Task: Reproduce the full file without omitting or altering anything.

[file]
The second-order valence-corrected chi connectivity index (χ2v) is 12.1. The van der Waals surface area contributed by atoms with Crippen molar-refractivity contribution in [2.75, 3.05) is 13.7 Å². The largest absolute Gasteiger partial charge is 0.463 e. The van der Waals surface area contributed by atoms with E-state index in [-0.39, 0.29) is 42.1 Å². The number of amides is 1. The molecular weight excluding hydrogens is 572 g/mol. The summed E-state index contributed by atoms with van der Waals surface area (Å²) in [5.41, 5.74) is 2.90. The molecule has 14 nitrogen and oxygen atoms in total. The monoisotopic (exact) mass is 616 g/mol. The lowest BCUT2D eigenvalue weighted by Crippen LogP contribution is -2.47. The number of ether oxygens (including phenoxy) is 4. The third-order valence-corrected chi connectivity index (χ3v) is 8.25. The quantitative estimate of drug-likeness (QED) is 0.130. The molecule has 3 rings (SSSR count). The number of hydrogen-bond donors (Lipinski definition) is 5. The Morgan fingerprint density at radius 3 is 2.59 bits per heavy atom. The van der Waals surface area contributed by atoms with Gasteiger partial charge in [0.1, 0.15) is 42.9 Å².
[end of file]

The second-order valence-corrected chi connectivity index (χ2v) is 12.1. The van der Waals surface area contributed by atoms with Crippen molar-refractivity contribution in [2.75, 3.05) is 13.7 Å². The largest absolute Gasteiger partial charge is 0.463 e. The van der Waals surface area contributed by atoms with E-state index in [-0.39, 0.29) is 42.1 Å². The number of amides is 1. The molecular weight excluding hydrogens is 572 g/mol. The summed E-state index contributed by atoms with van der Waals surface area (Å²) in [5.41, 5.74) is 2.90. The molecule has 14 nitrogen and oxygen atoms in total. The monoisotopic (exact) mass is 616 g/mol. The lowest BCUT2D eigenvalue weighted by Crippen LogP contribution is -2.47. The number of ether oxygens (including phenoxy) is 4. The third-order valence-corrected chi connectivity index (χ3v) is 8.25. The quantitative estimate of drug-likeness (QED) is 0.130. The molecule has 3 rings (SSSR count). The number of hydrogen-bond donors (Lipinski definition) is 5. The Morgan fingerprint density at radius 3 is 2.59 bits per heavy atom. The van der Waals surface area contributed by atoms with Gasteiger partial charge in [0.1, 0.15) is 42.9 Å².